Ivan Beckley x Kings Place


Ambition comes from a plethora of places. It’s Saturday afternoon and as is usually the case in London we’ve been greeted with an erratic spell of rain. Nestled in the corner of a Nandos we decide to kill two birds with one stone: Eat and talk. I’ve known Ivan since my first year of sixth form – so I was quite interested in understanding where his ambition and determination stemmed from – a determination that ultimately sees him studying to be a doctor at UCL Medical School while balancing his own social enterprise. “I hated the fact that I was in a one-bedroom flat. I hated the fact that my parents had to work super hard for not much.”

He recounts his childhood with positive memories. Primary school was an enjoyable experience and his natural curiosity led him to excel in school and venture far beyond the boundaries of the national curriculum. “I remember I was into Greek mythology, I loved the stories and the artwork. It’s weird but I liked it so much.” He however, does remember the financial restraints that were imposed on his family and the limitations they caused him. “Money was a conversation in my house everyday. It was tiring”. Ivan wasn’t fazed by certain things. But during his childhood he recounts not being afforded some of the luxuries others had. “We never went on a holiday until I was in year 8 – the income couldn’t go towards that.” He lets me know that the inability to do certain things made him very keen on exploring the opportunities available to him once he got to Secondary school.

Ivan excelled during secondary school and remembers it as one of the most exciting times of his life thus far. He was clearly ahead of the curve taking steps towards his goal of becoming a surgeon. A mindset which followed him to sixth form – “I knew every aspect of getting into medical school – I studied the application process to a T”. I had seen a few friends go through the ordeal but never thought to further stress them with particular questions. Ivan explains the interesting, but daunting process. “The medicine personal statement is a lot different from other personal statements . As well as trying to explain why you want to study medicine as an academic discipline your vocational aspirations for becoming a doctor also has to shine through.”




Ivan’s hard work in both secondary and sixth form didn’t go unnoticed. Achieving a stellar set of results along the way which all culminated in Ivan being awarded a place to study at the world-renown UCL Medical School. Although, his friends and family were happy for him, he lets me know that the offer he received upset him slightly. “UCL gave me a deferred entry and I got the feeling, which looking back was stupid, that I wasn’t good enough.” He lets me know that all his friends going for medicine received offers to study the subject without deferred entry. As he speaks I’m reminded of Steve Jobs’ Stanford commencement speech about only understanding life looking back; the ability to see that some things that seemed to be setbacks actually turn out to be our greatest opportunities. This clearly turned out to be the case for Ivan as it was during the gap year that UCL offer afforded him that Ivan birthed his social enterprise – Limitless.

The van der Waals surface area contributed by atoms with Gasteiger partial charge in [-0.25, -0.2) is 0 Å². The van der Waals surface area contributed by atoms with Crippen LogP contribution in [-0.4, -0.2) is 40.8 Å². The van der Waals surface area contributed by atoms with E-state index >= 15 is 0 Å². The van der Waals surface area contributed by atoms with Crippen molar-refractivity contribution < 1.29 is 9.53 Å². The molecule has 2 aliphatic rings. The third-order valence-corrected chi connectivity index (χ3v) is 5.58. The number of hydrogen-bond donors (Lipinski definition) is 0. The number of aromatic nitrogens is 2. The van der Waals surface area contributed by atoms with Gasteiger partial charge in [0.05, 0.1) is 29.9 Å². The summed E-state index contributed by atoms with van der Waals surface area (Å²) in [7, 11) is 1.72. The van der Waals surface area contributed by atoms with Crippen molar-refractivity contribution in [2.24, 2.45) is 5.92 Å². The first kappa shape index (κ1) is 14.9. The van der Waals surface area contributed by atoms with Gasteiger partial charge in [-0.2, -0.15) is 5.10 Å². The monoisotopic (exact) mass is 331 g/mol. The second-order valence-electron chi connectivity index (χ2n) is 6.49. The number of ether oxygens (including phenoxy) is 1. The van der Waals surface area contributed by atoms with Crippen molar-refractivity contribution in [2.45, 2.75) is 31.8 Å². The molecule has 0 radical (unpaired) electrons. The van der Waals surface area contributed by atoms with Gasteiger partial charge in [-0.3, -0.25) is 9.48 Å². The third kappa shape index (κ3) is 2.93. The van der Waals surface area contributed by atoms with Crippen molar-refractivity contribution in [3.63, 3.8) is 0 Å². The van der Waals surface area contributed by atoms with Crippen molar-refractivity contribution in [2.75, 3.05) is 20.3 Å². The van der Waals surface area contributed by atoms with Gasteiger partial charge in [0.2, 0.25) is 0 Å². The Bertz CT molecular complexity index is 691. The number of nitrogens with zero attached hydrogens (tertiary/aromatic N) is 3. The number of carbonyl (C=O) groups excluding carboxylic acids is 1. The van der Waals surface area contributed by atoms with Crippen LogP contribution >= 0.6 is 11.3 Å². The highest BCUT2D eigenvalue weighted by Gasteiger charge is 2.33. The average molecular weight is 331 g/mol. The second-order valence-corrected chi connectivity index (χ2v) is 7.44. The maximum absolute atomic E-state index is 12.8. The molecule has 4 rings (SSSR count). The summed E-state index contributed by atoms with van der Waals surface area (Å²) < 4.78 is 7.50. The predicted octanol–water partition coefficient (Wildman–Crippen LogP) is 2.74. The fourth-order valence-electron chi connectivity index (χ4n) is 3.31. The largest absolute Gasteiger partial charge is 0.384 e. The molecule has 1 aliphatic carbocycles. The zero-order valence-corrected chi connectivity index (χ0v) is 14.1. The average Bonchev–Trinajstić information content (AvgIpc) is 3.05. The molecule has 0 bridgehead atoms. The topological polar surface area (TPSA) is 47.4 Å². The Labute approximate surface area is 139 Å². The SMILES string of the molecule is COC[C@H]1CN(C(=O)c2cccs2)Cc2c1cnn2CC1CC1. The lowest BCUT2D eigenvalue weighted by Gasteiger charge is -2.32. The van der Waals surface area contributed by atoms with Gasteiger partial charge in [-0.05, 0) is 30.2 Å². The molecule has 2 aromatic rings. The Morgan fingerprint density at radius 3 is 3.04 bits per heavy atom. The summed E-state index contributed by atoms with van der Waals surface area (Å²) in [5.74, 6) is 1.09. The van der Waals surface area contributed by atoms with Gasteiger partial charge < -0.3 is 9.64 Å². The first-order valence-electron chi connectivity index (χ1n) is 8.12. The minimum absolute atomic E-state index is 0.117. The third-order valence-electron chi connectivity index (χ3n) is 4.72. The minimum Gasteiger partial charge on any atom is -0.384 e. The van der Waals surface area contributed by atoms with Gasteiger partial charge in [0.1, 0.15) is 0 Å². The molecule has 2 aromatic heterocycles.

During Ivan’s gap year he volunteered with City Year – a youth and education charity which helps place people in schools across England. It was while volunteering, Ivan saw there was a need for students to be educated about the endless possibilities ahead of them – possibilities that when coupled with hard work and a clear goal could allow them to achieve their wildest dreams. “I was volunteering in class one day and thought what can I do to help students achieve their highest potential. I wanted to see more people from south London go to the Olympics, I wanted kids in Lambeth to believe there was no reason why they couldn’t be an astronaut.” Ivan found a friend who had a similar commitment to social issues. They shared similar insights in regards to the importance of personal confidence. They saw educational achievement as a key priority. After days of intense planning Limitless came into being.